Free Health Care Initiative helps to improve maternal, neonatal and child health in Sierra Leone

Making health services available for mothers and children

Tapuwa Mutseyekwa
A pregnant woman gets vaccinated against tetanus.
UNICEF Sierra Leone/2021/Mutseyekwa
23 April 2021

Goderich, Sierra Leone – Mariama Marah (17 years), has taken a ride on a public motorbike to leave her house and head to the Metchem Peripheral Health Unit (PHU) in Goderich, Western Area Rural District.  It has not been a long ride, but for a young expectant mother, who is not feeling well, the journey seemed to drag on too long.  As she disembarks from the motorbike, she walks sluggishly through the entrance of the PHU and immediately sits on the bench in the facility.

“I am glad to be at the PHU to get treatment,” says Mariama, whose laboratory results show that she has malaria and now has to commence the treatment. “I have been sick since yesterday, feeling weak and having a fever,” says Mariama as she explains the nature of the symptoms which have brought her to the PHU.

Mariama does not work and is dependent on the meagre income that her partner gets from his trading at the market.  She is therefore glad that at Metchem PHU, she will be given the malaria treatment for free, courtesy of the Free Health Care Initiative introduced nationwide by Government in 2010.  Through this initiative, Mariama can have the confidence to attend to bouts of illness that might arise during pregnancy and be rest assured that the family’s resources do not get strained.

“It was my aunt who told me about the Free Health Care Initiative.  She explained that because I am pregnant, I would not be paying for the medicines and services that I receive at the PHU,” says Mariama who during the course of her pregnancy has received a bed net, regular Ante Natal Care (ANC) checks and counselling for Prevention of Mother to Child Transmission of HIV.   

After receiving her pack of malaria treatment medicine, Mariama also got the chance to receive her first shot of the tetanus vaccine to ensure that her delivery is safe.

A pregnant woman stands outside a health facility in Sierra Leone
UNICEF Sierra Leone/2021/Mutseyekwa
A pregnant and ailing Mariama arriving at Metchem PHU for attention.

Across Sierra Leone, many pregnant women continue to lose their lives or that of their babies due to illnesses such as malaria, tetanus, sepsis, and hypertension. With a Maternal Mortal Rate (MMR) of 717 per 100,000 live births in 2019 (Sierra Leone Demographic and Health Survey 2019), Sierra Leone remains one of the countries with the highest MMR in the world.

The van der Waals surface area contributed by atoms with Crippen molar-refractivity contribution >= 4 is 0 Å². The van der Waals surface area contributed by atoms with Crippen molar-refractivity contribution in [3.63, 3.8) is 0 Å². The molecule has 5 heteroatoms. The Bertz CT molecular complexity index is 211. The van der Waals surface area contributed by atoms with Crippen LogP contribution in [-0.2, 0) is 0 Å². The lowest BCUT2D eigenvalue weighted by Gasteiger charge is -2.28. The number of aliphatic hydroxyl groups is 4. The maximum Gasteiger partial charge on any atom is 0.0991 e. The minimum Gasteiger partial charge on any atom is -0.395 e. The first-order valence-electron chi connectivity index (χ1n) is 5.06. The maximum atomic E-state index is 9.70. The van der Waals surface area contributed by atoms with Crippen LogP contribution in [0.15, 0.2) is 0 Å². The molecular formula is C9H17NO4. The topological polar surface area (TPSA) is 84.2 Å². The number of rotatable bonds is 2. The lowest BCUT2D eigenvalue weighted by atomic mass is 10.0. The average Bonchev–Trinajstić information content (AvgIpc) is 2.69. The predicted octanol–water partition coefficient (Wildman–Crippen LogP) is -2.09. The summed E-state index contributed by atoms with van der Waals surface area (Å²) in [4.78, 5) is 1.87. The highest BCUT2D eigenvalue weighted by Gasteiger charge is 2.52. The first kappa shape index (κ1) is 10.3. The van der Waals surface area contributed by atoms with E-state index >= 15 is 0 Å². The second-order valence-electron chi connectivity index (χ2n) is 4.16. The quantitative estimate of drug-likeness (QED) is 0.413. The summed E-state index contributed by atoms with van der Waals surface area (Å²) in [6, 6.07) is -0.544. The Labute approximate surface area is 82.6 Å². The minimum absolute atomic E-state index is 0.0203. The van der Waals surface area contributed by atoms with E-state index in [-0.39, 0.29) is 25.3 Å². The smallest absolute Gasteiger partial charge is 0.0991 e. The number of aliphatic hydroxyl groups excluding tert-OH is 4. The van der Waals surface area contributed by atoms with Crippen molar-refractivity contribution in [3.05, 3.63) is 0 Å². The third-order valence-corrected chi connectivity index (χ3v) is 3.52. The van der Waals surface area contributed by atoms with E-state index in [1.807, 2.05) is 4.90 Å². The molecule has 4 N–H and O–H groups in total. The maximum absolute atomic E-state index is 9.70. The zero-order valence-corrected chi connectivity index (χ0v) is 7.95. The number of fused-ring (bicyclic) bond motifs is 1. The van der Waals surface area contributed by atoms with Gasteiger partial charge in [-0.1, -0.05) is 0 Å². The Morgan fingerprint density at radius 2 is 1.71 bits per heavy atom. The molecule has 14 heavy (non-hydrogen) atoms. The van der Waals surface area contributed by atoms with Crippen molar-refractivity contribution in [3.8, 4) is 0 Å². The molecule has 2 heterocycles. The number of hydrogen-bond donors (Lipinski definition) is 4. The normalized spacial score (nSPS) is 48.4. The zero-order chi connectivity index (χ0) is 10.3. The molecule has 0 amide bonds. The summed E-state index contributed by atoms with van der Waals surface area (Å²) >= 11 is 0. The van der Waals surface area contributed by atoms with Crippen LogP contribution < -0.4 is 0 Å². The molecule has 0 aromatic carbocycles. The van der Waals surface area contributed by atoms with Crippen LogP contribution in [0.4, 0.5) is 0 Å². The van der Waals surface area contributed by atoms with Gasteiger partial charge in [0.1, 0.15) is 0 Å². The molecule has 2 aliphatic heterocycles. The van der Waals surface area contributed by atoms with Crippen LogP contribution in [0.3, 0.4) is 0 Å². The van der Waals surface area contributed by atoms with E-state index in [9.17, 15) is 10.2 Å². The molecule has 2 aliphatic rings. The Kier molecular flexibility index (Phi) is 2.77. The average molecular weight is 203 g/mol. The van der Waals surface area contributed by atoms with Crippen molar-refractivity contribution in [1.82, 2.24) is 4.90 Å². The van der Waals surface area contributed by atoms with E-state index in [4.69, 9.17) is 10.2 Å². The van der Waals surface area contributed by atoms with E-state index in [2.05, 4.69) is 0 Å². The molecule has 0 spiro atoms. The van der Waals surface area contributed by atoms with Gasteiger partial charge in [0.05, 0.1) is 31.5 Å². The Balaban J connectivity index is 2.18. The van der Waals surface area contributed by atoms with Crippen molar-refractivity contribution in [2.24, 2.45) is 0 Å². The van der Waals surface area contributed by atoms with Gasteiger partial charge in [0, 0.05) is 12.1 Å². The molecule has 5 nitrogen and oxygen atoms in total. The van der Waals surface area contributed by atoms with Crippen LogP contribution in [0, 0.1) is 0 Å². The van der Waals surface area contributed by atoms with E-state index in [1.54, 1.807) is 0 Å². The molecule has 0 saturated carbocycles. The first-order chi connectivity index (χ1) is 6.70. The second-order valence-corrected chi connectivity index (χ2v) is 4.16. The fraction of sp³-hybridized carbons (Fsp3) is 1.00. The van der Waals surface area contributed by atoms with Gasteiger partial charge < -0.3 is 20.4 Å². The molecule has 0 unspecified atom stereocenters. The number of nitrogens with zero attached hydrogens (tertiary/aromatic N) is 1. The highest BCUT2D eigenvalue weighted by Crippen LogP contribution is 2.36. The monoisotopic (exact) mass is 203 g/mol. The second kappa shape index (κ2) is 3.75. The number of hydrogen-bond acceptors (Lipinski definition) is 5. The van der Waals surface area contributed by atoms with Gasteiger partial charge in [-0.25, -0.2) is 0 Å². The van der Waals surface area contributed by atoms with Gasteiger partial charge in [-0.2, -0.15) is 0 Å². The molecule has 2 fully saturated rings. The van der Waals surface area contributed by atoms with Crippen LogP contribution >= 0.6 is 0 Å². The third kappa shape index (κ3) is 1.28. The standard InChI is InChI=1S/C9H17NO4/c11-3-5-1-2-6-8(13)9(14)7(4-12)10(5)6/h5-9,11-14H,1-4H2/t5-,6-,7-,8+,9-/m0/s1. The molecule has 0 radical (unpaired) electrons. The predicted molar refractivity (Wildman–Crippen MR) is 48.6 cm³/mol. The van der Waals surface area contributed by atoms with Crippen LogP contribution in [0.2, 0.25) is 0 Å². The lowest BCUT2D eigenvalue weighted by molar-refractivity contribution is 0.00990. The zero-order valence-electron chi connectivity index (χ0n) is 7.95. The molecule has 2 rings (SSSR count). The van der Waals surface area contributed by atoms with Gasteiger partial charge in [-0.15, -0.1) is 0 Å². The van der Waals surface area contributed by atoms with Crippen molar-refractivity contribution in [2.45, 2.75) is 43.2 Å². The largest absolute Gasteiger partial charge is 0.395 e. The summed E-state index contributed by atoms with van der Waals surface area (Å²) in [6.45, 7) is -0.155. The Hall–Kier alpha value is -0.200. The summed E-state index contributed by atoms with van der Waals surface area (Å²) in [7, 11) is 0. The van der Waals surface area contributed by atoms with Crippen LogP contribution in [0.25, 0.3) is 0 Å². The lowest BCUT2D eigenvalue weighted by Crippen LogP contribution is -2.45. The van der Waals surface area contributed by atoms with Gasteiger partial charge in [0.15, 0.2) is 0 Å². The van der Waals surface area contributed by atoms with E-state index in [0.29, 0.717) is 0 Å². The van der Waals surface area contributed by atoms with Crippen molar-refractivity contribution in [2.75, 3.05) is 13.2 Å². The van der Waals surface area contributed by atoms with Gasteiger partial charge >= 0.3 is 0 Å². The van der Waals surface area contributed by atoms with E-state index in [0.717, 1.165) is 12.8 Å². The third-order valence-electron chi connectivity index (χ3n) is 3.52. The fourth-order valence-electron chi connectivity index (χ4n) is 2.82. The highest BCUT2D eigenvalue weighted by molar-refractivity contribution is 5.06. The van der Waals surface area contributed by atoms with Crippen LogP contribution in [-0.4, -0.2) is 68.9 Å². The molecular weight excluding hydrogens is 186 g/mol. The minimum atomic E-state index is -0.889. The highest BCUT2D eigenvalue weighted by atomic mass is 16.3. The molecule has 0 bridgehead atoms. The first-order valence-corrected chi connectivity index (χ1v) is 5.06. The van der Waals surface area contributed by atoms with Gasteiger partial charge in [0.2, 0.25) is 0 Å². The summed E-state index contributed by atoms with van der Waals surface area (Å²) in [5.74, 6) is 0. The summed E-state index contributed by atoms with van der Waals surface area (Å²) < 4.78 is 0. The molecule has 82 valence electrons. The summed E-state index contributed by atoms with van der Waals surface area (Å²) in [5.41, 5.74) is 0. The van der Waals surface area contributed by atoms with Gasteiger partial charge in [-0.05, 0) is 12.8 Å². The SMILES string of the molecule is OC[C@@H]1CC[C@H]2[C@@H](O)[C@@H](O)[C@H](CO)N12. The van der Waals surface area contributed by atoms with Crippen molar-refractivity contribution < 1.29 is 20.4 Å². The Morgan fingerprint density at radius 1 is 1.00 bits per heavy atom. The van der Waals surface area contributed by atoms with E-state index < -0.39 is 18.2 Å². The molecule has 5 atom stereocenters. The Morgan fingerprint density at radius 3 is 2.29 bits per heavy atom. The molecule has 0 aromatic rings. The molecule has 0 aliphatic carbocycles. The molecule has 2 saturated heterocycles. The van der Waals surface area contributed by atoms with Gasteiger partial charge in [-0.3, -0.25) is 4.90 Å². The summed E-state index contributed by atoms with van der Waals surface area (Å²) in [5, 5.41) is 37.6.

At Metchem PHU, more than 45 pregnant women pass through the doors of the facility per month and within the course the pregnancies, cases of malaria and Sexually Transmitted Infections and HIV are regularly attended to by the PHU nurses.   

To help reduce the risks faced by women during pregnancies and in a move to address the daunting MMR statistics, UNICEF, with funding from the UK Foreign, Commonwealth and Development Office (FCDO), has been supporting the Ministry of Health and Sanitation to improve access to quality health service across the country through the Free Health Care Initiative (FHCI).  Launched in 2010, the FHCI has been a very important channel through which free medical supplies reach pregnant women, lactating mothers, children under five, people with disabilities and survivors of Ebola, regardless of where they stay in the country.

A pregnant woman display malaria drugs she received at a health facility in Sierra Leone
UNICEF Sierra Leone/2021/Mutseyekwa
Mariama received her malaria drugs, which will help her regain her health.

UK-FCDO’s investment into the FHCI has also helped to strengthen the procurement, warehousing, and distribution of essential drugs, ensuring that there is no tardiness from the time the drugs leave headquarters to the point when mothers and children benefit from the supplies. Since 2013, Metchem PHU, which covers a total catchment of six communities and 8 000 inhabitants, has been receiving drugs on a quarterly basis.  The facility management works closely with community stakeholders to receive and account for the drugs. 

Headman Mohamed Turay is elated that the supply of drugs under the FHCI has been smooth and that there has been a very positive impact on the health of mothers and their newborns.   Most of the clients who access Metchem come from poor households, where income from the stone mining and petty trading activities they engage in, is never enough to meet the family needs for food, shelter, education, and health care. Headman Turay is therefore happy for the support with free health services and drugs which is a huge benefit to the families.

Apart from being among the stakeholders who receive the drugs, Headman Turay says he also has leeway to directly engage with the District Health Management Team to inform them of any additional needs to meet the health needs of the community.

“The people in this community are happy that they are benefiting from the Free Health Care Initiative and that the health of mothers and babies is improving a lot, ” says Headman as he expresses appreciation for the FHCI and the nurses of Metchem PHU.

A woman carries her twin babies at a health facility in Sierra Leone.
UNICEF Sierra Leone/2021/Mutseyekwa
Mabinty is happy with the support she has received through the FHCI

This testimony of safe delivery and continued good care for Mabinty and her children, serves to build Mariama’s confidence that she will also have a positive outcome of her pregnancy, thanks to services and supplies that mothers and babies are receiving through the Free Health Care Initiative.